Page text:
Training Load Points | Measuring Exercise Levels
Heart Zones Training Load “Points” is the first simple way for you to quantify your exercise effort – how hard and how long you are working out. Points are the magic sauce of the Heart Zones Training system because for the first time you can now measure the quantity of your effort versus the volume (distance or time). For example, runners like to quantify their training by distance volume – how far they ran in miles/meters. Cyclist like to quantify their training by hours or miles on the bike. Points are the amount of exercise and this is the holy grail of fitness training.
Heart Zones Points are effort points, physical stress points, or training load points – it is all the same. Tracking your points is the quantification of exercise stress. Points are a numerical way to measure training load. Training load points are measured using a simple arithmetic formula that is easy to calculate but even easier to calculate using our software and apps: the Heart Zones PE app for groups and the iPhone app for individuals. Both of these Apple iOS apps do all of the calculations for you behind the scenes and then displays it on your iPhone or if you train with a group, the Heart Zones PE Big Board.
From the FIT Principle to the Points Formula
If you are familiar with the principle of FIT then points are the sum of the three letters in the FIT principle. The FIT Principle stand for frequency (F), intensity (I), and time (T). By taking the FIT principle and expanding it into a measurement of the amount of exercise, the derivative equation is the LIFT formula. The LIFT formula has an additional letter in the word – the L. The L in LIFT stands for load, workout load or training load. The LIFT formula is the quantification of the FIT principle
Each heart zone has a different number associated with it which represents the amount of weight, load, stress. As the exercise intensity or the zone gets more strenuous, the weight or the numerical value for that zone increases to match the intensity of that zone. If you follow the three zone ZONING program, a heart rate training program, then the easy Blue zone is worth 1 point, but the higher intensity moderate Yellow zone is worth 3 points and the hot, hard, high Red zone is worth 5 training load points. If you use five zone Threshold or Max system, then this is the numerical value of each zone:
Training load is the product of frequency of workouts, multiplied by the intensity (fractionalized zone number) of the workout and time (minutes:seconds). When these three measurements are multiplied together they equal training load. If you were to multiply these three components of an exercise bout, you would have a measurement of total workload called “dosage”. Dosage is prescriptive. Using the the Heart Zones Training Point system, using the LIFT formula, there is a way to calculate the dosage of exercise.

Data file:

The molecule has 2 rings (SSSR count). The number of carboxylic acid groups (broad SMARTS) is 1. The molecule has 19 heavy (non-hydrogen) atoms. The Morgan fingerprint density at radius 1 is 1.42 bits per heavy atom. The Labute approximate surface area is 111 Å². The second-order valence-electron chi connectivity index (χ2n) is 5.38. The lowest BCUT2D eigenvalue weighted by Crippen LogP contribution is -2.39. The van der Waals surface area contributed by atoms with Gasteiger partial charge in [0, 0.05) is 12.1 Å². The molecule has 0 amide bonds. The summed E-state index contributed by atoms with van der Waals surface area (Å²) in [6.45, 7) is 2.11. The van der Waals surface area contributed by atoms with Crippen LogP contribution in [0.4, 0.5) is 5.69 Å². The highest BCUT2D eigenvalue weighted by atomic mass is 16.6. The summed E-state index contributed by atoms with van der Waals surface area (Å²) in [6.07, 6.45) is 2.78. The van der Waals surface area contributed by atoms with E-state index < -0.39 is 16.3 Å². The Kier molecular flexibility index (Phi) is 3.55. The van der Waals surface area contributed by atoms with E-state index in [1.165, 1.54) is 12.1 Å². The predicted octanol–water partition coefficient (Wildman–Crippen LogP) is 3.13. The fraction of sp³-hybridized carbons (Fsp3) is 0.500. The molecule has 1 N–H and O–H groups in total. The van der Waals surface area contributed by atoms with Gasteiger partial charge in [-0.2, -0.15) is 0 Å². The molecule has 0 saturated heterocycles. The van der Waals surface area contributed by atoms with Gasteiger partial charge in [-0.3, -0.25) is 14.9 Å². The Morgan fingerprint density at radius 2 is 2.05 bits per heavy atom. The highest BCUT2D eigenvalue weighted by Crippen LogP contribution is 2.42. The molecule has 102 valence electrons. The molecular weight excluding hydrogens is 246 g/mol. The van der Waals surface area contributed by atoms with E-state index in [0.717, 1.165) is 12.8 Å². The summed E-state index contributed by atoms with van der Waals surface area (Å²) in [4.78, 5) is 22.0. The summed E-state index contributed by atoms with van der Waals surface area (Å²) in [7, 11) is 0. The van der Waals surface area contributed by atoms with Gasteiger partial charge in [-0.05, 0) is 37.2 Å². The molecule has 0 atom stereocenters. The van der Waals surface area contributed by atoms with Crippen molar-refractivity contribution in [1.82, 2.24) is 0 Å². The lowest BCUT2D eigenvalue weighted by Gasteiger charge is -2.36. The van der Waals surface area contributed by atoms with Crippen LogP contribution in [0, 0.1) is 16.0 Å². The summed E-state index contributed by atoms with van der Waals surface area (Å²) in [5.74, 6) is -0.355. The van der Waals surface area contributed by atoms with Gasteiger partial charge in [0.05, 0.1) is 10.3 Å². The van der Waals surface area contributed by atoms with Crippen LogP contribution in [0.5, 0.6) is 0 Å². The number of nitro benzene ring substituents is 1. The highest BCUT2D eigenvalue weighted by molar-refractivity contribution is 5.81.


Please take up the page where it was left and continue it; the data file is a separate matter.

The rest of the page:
The LIFT formula is as follows:
TRAINING LOAD (L) = Intensity (I) x Frequency (F) x Time (T)
Here’s an example. Your doing one workout activity a day (frequency) and the level of intensity for that workout is the bottom of the Yellow Zone (worth 3 points per minute) and your total exercise time is 30 minutes. The simple calculation is as follows:
Easy. Intuitive. Yet, there’s one more step that you deserve to receive point credit. Zones are a range of heart beats. Zones vary in size. And, since a single zone could be as many as 10-30 heartbeats, the top of the zone should be awarded more points than the bottom of the zone. That’s because the range of heart beats inside one heart zones varies between individuals – it depends on the individual and on their threshold or maximum heart rate numbers. To accommodate for the fact that the top of the Yellow zone is much more strenuous than the bottom or the middle zone of Zone 3, the system “fractionalizes” the zone to give you the proper point count.
Until the advent of the heart rate monitor or the step tracker, it was impossible to objectively measure exercise stress – training load. The missing piece in the training load formula which has been missing in the assessment of exercise workload is how to assess exercise intensity – how hard is your effort (zones). This is precisely what a heart rate sensor and a step tracking sensor can provide – a measurement of exercise intensity in the zones. Only now, with the use of these new sensors can you properly measure training load – the amount of exercise that we are getting from our workout.
How Many Points Are Recommended?
30 Minutes Equals 100 Points
The golden zone, if you are like many a time crunched workout enthusiast is the moderate Yellow zone. Zone 3 or the mellowYellow zone provides you with enormous aerobic benefits like burning lots of calories – especially calories from fat while increasing your endurance. In other words, the golden Yellow zone of moderate intensity activity might be the biggest bang for your investment of time.
Why is 100 Points a number to achieve in 30 minutes? That’s because all workouts should consist of warm up time at the beginning and a cool down time at the end of your workout time. See the chart that shows how to get 100 points in 30 minutes.
45 Minutes Equals 150 Points
The more time you can invest in your workout at the higher zones the more points you earn. And, if it is your goal to provide the same benefits just mentioned – weight loss, endurance capacity and no-pain enjoyment of the workout – then by extending the time in the Yellow zone by 15 minutes and than adding more Zone 5 the Red Zone, you earn 150 Points.
60 Minutes Equals 200 Points
Points are the magic sauce – the most important number you can follow, challenge, and progressively increase as your fitness improves. Log it. Use it. And remember, the more points the fitter and healthier you will be and become.